Transit Tourism – St. Petersburg/Clearwater FLPosted: July 2, 2012
(This is the first in a semi-regular series I will start posting here at TransitZac. Soon, I will have the long promised posts about my transit adventures from early March ’12.)
On Thursday, June 28th, I had the chance to go west across Tampa Bay to the other side of the metro area, in Pinellas County, to ride the local transit agency, Pinellas Suncoast Transit Authority (PSTA) and see how things operate over there. Joining me (or rather, leading the journey) was fellow transit nerd and HART bus driver Jason Eames, aka @yobusdriver3507.
Starting our journey at Marion Transit Center in downtown Tampa, we boarded PSTA’s Route 100X. This route, along with PSTA’s other express route, 300X, are operated with a fleet of 10 2003 MCI D4500’s. My memory fails me a bit on this detail, but I believe we rode on unit #2307. While enroute to the western terminus, Gateway Mall, I mainly just watched the road and enjoyed the scenery, as this was the first time I’d ever been across the Gandy Bridge. Jason chatted with the driver about bus driver stuff (for lack of a better term) in the meantime. Other than us, there was just one passenger onboard the bus. (While the bus runs in both directions, the peak emphasis is on Tampa during AM and Pinellas County during PM). At Gateway Mall that other passenger disembarked, while we remained onboard, as the bus driver had kindly offered to let us remain on while he deadheaded back to PSTA’s base.
While I had scoped out PSTA’s base a bit beforehand, courtesy of Google Maps, I was still pleasantly surprised at how modern it seemed when we rolled in. If there was one thing I’d would have to pick as my favorite feature, I would have to say it was the lane parking. More common at big city agencies, the buses park in the bus yard with designated lanes rather than parking spots (sort of reminiscent of a train yard). Personally, I think this is a method HART will have to seriously consider for their base as they continue to reach the upper limits of their yard capacity. In PSTA’s yard, there was only a handful of buses parked (by my count, about 6 or 7), which would suggest that the agency might be due for some additional units. Of course, when we walked around to the backside of the maintinance bays, there were about 10 buses parked and 6 or so on hoists, so I suppose that can be left open to interpretation. Before we left the base, we stopped inside the Admin office, which is where we ended up getting a chance to meet PSTA’s Cyndi Raskin-Schmitt, the main voice behind PSTA’s social media efforts on Twitter, Facebook, and WordPress.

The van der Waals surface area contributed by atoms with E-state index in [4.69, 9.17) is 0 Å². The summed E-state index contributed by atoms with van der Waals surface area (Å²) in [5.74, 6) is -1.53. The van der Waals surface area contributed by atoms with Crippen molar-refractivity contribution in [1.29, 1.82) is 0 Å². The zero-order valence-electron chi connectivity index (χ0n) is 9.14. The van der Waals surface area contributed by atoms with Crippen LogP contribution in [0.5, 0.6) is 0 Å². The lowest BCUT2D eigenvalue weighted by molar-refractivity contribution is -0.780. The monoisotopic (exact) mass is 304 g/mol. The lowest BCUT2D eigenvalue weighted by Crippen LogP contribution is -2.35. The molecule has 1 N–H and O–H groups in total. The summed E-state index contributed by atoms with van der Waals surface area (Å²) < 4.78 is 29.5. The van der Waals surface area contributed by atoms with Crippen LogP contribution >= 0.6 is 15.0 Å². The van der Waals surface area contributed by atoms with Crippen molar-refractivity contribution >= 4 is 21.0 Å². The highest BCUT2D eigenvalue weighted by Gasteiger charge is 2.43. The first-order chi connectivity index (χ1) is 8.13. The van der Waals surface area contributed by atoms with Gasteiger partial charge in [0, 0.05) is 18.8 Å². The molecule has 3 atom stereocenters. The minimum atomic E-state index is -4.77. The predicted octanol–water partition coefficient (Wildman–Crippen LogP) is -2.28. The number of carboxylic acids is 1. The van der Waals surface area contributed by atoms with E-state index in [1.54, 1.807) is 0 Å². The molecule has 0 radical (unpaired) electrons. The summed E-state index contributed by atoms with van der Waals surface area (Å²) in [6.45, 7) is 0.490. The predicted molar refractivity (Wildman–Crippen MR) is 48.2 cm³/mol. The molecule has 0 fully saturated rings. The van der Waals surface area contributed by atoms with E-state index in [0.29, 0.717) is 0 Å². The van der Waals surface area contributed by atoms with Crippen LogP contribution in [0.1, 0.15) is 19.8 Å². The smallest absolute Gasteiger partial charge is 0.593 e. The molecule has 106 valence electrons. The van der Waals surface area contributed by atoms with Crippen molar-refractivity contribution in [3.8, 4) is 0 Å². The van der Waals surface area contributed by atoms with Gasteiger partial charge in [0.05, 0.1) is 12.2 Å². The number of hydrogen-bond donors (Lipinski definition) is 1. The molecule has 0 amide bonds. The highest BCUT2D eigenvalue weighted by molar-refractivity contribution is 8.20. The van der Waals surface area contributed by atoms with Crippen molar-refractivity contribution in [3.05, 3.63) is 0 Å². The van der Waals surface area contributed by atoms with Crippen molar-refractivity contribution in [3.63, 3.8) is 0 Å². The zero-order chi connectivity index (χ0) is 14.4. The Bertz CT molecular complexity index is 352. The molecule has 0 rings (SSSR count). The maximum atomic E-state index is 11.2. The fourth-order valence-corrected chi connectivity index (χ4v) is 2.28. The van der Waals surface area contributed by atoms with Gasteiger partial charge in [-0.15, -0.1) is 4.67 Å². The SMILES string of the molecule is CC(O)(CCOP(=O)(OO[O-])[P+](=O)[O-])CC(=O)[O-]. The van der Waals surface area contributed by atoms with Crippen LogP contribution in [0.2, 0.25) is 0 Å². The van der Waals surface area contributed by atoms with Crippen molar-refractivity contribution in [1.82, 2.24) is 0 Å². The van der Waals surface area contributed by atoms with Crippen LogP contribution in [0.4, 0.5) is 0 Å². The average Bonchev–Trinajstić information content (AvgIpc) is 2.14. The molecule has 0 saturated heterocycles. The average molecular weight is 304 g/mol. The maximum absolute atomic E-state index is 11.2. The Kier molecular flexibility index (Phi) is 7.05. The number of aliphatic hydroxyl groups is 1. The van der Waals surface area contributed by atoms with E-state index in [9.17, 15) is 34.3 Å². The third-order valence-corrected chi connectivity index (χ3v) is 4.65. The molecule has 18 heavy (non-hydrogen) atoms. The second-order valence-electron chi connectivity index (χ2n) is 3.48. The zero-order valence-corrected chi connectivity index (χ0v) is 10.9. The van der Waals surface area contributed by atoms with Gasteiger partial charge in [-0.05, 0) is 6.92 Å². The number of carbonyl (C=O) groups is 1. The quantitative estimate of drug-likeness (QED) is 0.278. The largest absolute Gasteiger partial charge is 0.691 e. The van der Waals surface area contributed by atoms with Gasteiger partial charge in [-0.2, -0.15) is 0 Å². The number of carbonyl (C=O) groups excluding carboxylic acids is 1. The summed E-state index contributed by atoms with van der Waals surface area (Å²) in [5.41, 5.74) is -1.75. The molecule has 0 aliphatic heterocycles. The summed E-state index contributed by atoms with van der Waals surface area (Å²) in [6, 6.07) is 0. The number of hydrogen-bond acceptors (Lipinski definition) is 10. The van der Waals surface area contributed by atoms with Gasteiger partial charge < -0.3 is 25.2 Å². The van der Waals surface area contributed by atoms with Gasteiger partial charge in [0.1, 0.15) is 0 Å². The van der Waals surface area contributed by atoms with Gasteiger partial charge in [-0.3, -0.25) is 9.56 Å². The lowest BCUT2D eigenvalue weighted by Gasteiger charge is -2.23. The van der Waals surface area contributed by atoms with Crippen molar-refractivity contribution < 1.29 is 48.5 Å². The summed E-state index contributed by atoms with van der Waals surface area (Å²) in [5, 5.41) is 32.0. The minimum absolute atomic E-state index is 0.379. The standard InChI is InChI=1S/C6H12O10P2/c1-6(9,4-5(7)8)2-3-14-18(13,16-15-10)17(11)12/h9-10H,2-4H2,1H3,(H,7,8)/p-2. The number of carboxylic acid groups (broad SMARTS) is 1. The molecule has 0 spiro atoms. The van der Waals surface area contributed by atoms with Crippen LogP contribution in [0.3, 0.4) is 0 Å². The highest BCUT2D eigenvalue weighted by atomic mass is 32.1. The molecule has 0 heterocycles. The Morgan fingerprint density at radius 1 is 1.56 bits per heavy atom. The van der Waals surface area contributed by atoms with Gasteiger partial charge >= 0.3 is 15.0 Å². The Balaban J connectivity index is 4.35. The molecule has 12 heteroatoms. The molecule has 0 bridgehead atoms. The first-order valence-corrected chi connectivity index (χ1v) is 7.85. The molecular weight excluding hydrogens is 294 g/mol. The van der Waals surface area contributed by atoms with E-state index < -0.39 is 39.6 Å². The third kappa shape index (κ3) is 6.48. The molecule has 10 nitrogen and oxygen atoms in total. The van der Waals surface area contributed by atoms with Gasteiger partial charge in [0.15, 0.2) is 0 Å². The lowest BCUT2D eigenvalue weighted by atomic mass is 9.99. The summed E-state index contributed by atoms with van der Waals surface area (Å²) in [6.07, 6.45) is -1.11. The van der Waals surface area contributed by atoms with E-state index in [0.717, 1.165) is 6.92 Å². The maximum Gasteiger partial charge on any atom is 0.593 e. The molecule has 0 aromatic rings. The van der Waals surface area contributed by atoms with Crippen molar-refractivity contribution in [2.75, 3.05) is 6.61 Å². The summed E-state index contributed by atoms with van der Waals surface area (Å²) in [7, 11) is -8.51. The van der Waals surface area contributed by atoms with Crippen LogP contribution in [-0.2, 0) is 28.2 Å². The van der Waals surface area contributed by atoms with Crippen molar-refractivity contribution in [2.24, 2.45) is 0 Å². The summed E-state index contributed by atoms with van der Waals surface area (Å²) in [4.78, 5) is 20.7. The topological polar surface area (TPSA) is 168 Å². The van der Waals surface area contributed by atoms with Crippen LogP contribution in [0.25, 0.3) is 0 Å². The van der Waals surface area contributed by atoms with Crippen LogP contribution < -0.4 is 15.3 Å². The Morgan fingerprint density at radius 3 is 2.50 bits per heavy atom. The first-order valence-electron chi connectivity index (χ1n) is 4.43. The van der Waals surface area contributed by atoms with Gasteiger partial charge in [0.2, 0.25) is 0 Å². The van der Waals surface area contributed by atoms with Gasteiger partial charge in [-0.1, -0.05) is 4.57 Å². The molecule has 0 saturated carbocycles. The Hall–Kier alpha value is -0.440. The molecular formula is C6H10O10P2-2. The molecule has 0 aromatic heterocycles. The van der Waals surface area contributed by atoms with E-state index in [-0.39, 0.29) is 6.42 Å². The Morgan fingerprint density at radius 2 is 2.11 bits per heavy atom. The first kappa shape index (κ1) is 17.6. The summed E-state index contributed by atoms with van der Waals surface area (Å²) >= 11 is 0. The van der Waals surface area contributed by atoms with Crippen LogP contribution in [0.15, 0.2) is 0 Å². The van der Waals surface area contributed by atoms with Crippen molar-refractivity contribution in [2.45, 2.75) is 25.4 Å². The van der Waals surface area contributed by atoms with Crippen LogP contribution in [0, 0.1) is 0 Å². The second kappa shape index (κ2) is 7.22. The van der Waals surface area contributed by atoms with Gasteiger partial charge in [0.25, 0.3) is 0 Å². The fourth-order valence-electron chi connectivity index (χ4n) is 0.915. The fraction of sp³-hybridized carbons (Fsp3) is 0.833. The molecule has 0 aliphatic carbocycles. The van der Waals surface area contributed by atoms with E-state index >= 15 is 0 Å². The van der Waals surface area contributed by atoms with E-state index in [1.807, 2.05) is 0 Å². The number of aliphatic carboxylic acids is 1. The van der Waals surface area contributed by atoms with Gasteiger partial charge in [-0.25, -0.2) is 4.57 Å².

Directly next to base is 34th Street Transfer Center, where is where we went to catch our next bus, Route 52. As we were walking out to the TC, we saw the bus we wanted pulling away. Since we had time on our hands though, it wasn’t a huge deal. In the meantime, it gave us a chance to toy around with a new toy that PSTA recently got: Real Time. Though it’s been in testing for a few months now, it was officially taken out of beta status just a couple weeks ago and is running at 100% now. The system allows riders to see where their bus is and when it’ll arrive at their stop. Riders have a number of ways to get the info, including by computer, text message, and phone call. (It’s not clear at this point if there will be a smartphone app for this system, though my understanding is that smartphones can access the same features available to computer users.) At the transit centers, there are digital display boards with scrolling info, with some showing all times for the TC and some showing platform-specific times, depending on the TC. (Example, 34th St TC had all departures while Grand Central Station had platform-specific). When Jason first tried using the text feature, the system replied with a user agreement. The basic summary I got was that by using the system, you agree that PSTA is not liable for any costs of the text messages you are choosing to send/recieve. I don’t know if this is a common practice for tracking apps or not, but I’m not surprised by it. The first stop number Jason sent in was 6533, which was the platform at 34th Street TC for Route 97 and Route 98, both peak-hour commuter routes. The system replied with no data. The reason for that is that the system only gives real-time info in a 30-min window, which is pretty typical for transit-tracking apps. However, the next number he tried, 6570, did work. This number was the platform at the TC for Rt. 52. It returned with a text saying that Rt. 52 to Clearwater was due in 17 minutes, which accurately reflected the same thing we saw on the digital reader board right above the platform shelter. So, with nothing else to do, we took a look at the system map and continued to plan out our day on the bus.